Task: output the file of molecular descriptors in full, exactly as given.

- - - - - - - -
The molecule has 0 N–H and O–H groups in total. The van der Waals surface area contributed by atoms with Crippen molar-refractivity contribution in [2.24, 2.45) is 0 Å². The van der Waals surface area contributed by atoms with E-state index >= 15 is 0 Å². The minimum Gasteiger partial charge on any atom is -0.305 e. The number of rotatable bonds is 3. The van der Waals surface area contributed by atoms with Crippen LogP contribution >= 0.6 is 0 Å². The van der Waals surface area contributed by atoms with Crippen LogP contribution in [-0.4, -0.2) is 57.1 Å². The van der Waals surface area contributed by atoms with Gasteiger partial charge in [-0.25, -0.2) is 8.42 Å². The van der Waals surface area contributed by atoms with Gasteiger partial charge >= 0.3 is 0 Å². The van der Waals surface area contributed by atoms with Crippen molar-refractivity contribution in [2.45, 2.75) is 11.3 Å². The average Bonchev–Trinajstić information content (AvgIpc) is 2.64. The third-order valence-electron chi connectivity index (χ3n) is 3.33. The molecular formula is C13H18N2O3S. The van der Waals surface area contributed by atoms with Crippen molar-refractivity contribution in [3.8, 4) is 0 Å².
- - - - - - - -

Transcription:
The molecule has 0 N–H and O–H groups in total. The van der Waals surface area contributed by atoms with Crippen molar-refractivity contribution in [2.24, 2.45) is 0 Å². The van der Waals surface area contributed by atoms with E-state index >= 15 is 0 Å². The minimum Gasteiger partial charge on any atom is -0.305 e. The number of rotatable bonds is 3. The van der Waals surface area contributed by atoms with Crippen LogP contribution >= 0.6 is 0 Å². The van der Waals surface area contributed by atoms with Crippen LogP contribution in [-0.4, -0.2) is 57.1 Å². The van der Waals surface area contributed by atoms with Gasteiger partial charge in [-0.25, -0.2) is 8.42 Å². The van der Waals surface area contributed by atoms with Gasteiger partial charge >= 0.3 is 0 Å². The van der Waals surface area contributed by atoms with Crippen molar-refractivity contribution in [2.45, 2.75) is 11.3 Å². The average Bonchev–Trinajstić information content (AvgIpc) is 2.64. The third-order valence-electron chi connectivity index (χ3n) is 3.33. The molecular formula is C13H18N2O3S. The van der Waals surface area contributed by atoms with Crippen molar-refractivity contribution in [3.8, 4) is 0 Å².